Since the earliest days, free software and its representatives on earth have been the subject of attacks that serve to question the originality, authenticity, authorship, identity and parentage of the software - but the loose communities (if such they are) of hackers, users, developers and proponents of GNU, Linux and free software have always been quick to respond, as Stallman observes in his history of the GNU project.
“In 1995, Microsoft was the company that missed the Internet. In 2005, I don’t think you could say that. It was the company that missed open-source. In 2015, I don’t think you’re going to be able to say that. That’s my vision and the timeline I’m working on.”
If sci-fi author William Gibson’s claim that "the future is here, it’s just not evenly distributed yet" is correct, then how we will manufacture physical goods tomorrow may be augured by how we make software today.
Open-source, object-oriented development, personalization, even hacking, are presaging and inspiring new manufacturing methods that will overhaul today’s plodding techniques born during the Industrial Revolution, according to panelists speaking Monday at the O’Reilly Emerging Technology Conference in San Diego.
A desire to make spatial decision making more transparent has led the Queensland Department of Natural Resources and Water to develop a Web-based application called Spatialise, which is on the verge of being released as an open source project.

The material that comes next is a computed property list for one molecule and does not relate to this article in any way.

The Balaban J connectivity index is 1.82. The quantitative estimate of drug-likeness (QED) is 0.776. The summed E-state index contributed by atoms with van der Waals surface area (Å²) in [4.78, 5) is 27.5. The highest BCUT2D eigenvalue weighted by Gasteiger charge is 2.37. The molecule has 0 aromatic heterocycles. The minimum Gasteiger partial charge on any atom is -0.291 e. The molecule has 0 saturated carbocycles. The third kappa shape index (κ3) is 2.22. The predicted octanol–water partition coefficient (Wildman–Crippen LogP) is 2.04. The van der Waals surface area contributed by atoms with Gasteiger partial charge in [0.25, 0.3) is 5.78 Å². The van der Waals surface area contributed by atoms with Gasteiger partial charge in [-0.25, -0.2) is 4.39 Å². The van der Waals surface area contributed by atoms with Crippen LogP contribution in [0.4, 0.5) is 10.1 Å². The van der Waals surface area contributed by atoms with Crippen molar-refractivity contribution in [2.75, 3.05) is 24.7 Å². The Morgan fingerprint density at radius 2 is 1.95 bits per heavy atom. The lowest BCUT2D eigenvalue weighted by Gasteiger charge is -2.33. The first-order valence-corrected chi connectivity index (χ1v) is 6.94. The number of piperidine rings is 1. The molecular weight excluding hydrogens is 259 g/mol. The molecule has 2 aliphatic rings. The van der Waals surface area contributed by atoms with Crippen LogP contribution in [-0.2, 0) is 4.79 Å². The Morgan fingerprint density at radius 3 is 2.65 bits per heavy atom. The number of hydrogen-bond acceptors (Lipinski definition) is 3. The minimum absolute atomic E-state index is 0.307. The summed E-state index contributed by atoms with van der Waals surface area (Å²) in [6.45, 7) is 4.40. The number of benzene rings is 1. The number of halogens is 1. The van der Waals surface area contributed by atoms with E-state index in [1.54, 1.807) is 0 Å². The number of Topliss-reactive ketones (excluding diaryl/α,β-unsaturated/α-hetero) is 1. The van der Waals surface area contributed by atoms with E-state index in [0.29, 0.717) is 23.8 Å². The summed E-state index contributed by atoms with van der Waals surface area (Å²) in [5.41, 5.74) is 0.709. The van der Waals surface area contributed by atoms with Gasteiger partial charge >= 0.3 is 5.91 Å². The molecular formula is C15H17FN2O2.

GroundWork Open Source, the leader in open source systems and network management software, has announced that it has purchased support from Actuate Corporation, the leader in Business Intelligence, Performance Management and Reporting Applications, to create the first Open Source reporting framework for IT infrastructure monitoring and management.
Is Red Hat Acting Like Microsoft? was the question posed by eWeek this, er, week, in relation to this blog, accusing Red Hat of distinctly Redmond-like behavior. Specifically, Red Hat sent a cease and desist letter about the use of a trademark to a Mr Bill Dudney whose company is offering training courses on Hibernate, a Red Hat-owned JBoss product. Mr Neward concludes,
SAP AG will not be impacted by open source ERP software, chief executive Henning Kagermann is adamant.
Despite evidence of open source creep, Kagermann thinks it is still a database and OS-level model. He tackled the rise of open source in a recent interview with Computer Business Review.
Keeping in step with the Linux kernel development, the OpenVZ project today announced availability of its operating system (OS) server virtualization software for the most recent stable Linux kernel 2.6.20 -- introduced last month.